The drawback in this one too is that you need to create copies of this Flow to use it in other channels. I recommend using this only

  • when you know you are missing important information in notifications
  • there are channels that contain messages that you must read and act upon

Better solution is usually to reduce the number of notifications you get. But you can use this to improve your productivity and reduce the stress of missing something important that must read.

Improvements

There are of course always room for improvement. Some ideas

  • Put more information about the message into the Body Content so you get the essential via ToDo alone. This depends on the content of course.
  • Use this in projects to stay up to date about recent messages – perhaps sent to a team channel via email
  • Use information you get from the action “When a new channel message is added” to decide whether it is worthy of a ToDo task.
    • Use Parse JSON to retrieve information directly from the message. This way you can get webUrl to the message easier making it a real simple flow.
    • importance (for example: add to ToDo only if the message is marked important)
    • locale (en-us, for example)
    • User who wrote the message (id and name)

Add Parse JSON

Use Generate from sample to create a schema. You get a message by looking into this flow’s run history and choosing the output of the trigger (When a new channel message is added). Or you can this one – however, it can cause issues since I haven’t added any null checking there. That schema also shows what information you have at your disposal later in the Flow. Using this instead of parsing URL together manually can be useful if you are planning to reuse this flow in different channels. Then you only need to change team/channel in the trigger.

{
    "type": "object",
    "properties": {
        "@@odata.type": {
            "type": "string"
        },
        "replyToId": {},
        "etag": {
            "type": "string"
        },
        "messageType": {
            "type": "string"
        },
        "createdDateTime": {
            "type": "string"
        },
        "lastModifiedDateTime": {},
        "deletedDateTime": {},
        "subject": {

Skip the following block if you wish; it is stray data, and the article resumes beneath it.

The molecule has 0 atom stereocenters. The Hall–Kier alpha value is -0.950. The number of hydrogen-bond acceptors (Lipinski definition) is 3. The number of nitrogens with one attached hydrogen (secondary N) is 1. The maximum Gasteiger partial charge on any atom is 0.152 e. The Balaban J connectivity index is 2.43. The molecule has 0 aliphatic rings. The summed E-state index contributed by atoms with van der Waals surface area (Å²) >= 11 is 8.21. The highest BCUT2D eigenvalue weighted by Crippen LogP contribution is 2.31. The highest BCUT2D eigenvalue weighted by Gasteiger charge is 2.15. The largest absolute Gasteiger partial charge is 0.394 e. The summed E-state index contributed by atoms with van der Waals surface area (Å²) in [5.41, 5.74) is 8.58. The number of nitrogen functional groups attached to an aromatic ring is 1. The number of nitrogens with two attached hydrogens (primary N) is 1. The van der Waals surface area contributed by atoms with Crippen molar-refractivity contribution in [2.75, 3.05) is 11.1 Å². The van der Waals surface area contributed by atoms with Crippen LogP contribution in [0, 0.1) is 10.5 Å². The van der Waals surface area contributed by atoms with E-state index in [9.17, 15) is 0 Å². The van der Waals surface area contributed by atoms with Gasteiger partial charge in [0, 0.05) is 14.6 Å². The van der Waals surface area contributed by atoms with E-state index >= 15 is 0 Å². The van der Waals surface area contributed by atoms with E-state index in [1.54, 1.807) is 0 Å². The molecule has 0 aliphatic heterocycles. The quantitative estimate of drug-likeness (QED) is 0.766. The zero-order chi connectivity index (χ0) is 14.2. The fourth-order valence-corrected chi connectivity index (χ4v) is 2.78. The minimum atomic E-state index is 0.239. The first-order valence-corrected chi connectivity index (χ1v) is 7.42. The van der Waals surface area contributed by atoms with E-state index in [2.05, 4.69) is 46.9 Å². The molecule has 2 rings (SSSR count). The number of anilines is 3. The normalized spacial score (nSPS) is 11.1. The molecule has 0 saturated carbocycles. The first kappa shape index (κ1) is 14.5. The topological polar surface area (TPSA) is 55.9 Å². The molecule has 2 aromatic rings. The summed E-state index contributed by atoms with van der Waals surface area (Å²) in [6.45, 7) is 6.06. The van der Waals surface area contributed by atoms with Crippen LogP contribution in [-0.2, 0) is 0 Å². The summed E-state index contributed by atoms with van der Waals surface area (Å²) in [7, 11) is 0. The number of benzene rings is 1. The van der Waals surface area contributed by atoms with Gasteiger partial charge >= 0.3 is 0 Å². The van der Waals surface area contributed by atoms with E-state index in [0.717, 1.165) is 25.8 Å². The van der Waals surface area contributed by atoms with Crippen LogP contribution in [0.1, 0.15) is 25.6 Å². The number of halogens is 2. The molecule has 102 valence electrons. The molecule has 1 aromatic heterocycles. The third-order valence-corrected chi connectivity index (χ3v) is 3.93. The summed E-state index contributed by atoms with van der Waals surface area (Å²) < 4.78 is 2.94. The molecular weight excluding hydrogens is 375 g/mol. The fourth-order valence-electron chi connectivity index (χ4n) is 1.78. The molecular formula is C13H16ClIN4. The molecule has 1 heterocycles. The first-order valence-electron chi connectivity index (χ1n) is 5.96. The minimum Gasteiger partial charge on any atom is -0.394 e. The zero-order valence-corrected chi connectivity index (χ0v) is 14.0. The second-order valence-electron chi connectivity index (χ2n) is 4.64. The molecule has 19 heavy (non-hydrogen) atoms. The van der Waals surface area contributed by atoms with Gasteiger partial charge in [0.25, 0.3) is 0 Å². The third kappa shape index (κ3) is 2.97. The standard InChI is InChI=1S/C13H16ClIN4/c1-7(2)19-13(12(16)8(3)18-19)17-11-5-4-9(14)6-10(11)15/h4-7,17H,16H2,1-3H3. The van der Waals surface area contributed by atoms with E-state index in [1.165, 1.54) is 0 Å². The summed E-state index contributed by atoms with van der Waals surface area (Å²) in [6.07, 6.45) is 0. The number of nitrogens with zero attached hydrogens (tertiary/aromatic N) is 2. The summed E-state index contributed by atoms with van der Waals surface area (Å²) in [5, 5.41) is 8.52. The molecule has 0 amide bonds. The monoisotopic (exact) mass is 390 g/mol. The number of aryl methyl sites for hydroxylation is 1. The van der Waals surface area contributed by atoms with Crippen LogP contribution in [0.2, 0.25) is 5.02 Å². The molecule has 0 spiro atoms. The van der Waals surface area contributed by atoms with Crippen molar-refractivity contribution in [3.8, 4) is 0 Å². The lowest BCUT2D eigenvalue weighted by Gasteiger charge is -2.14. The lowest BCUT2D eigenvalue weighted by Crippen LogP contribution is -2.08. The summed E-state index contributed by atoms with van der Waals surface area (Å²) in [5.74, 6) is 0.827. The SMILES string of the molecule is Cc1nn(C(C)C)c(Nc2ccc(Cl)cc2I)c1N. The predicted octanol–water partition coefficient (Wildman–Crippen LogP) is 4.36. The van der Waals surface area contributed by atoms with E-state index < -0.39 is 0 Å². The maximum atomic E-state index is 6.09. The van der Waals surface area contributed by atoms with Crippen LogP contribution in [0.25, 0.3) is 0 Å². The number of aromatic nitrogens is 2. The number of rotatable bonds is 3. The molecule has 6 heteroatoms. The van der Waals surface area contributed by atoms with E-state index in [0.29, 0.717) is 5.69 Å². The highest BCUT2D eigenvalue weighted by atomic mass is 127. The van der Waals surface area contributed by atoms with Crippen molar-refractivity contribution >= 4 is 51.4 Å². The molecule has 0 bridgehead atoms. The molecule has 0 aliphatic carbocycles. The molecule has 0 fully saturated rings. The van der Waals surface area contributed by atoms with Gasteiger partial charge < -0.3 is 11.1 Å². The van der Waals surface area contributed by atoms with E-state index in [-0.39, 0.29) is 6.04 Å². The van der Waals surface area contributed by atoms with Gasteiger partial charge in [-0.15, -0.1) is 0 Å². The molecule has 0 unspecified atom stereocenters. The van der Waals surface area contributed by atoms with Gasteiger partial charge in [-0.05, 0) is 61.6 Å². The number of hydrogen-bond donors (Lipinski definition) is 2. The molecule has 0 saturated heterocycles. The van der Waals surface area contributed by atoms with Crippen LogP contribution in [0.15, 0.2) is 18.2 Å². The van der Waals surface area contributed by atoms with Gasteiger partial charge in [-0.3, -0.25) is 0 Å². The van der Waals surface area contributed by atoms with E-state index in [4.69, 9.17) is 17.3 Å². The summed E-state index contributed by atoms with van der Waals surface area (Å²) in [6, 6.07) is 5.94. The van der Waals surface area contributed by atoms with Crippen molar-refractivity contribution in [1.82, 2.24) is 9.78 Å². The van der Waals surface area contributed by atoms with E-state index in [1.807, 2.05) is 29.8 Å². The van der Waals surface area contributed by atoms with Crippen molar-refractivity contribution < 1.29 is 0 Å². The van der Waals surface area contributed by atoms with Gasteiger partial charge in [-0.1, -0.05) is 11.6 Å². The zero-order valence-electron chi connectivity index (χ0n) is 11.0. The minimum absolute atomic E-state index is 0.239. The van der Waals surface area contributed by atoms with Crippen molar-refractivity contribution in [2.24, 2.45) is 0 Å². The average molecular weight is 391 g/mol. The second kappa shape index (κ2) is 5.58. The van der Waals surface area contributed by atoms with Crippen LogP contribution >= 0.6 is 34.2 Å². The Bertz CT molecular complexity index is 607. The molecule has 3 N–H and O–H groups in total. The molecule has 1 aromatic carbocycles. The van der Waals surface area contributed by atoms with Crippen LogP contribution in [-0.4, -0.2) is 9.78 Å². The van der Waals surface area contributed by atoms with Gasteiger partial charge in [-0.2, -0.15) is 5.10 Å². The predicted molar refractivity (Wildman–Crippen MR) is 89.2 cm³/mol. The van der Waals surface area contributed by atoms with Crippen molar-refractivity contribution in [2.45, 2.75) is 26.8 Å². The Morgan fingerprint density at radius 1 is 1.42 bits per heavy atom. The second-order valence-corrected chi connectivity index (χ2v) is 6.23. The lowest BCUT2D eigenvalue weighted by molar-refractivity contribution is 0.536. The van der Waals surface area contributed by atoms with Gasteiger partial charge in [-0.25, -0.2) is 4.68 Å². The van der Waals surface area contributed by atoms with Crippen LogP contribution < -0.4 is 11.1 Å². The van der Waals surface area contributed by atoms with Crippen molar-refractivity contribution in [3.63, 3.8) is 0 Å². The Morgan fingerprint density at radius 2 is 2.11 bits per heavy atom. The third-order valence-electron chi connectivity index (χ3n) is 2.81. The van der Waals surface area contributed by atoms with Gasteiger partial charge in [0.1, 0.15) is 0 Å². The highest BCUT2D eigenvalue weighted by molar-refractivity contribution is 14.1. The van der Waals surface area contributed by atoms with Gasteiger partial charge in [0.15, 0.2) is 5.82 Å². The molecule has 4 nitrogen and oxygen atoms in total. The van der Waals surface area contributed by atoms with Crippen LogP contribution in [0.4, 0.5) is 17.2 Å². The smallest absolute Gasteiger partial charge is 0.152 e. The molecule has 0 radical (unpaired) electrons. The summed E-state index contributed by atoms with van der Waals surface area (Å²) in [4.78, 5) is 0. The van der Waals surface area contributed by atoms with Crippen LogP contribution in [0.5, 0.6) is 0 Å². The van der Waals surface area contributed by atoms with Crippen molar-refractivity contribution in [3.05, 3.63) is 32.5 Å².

"type": "string"
        },
        "summary": {},
        "importance": {
            "type": "string"
        },
        "locale": {
            "type": "string"
        },
        "webUrl": {
            "type": "string"
        },
        "policyViolation": {},
        "id": {
            "type": "string"
        },
        "from": {
            "type": "object",
            "properties": {
                "application": {},
                "device": {},
                "conversation": {},
                "user": {
                    "type": "object",
                    "properties": {
                        "id": {
                            "type": "string"
                        },
                        "displayName": {
                            "type": "string"
                        },
                        "userIdentityType": {
                            "type": "string"
                        }
                    }
                }
            }
        },
        "body": {
            "type": "object",
            "properties": {
                "contentType": {
                    "type": "string"
                },
                "content": {
                    "type": "string"
                }
            }
        },
        "attachments": {
            "type": "array"
        },
        "mentions": {
            "type": "array"
        },
        "reactions": {
            "type": "array"
        }
    }
}

Now it does look simple, doesn’t it? And it still contains the URL to the message

After some final touches the Body content could look like this to give you an idea how to use the information gotten via Parse JSON. Those fields are added via the dynamic value (lightning icon) like any other information.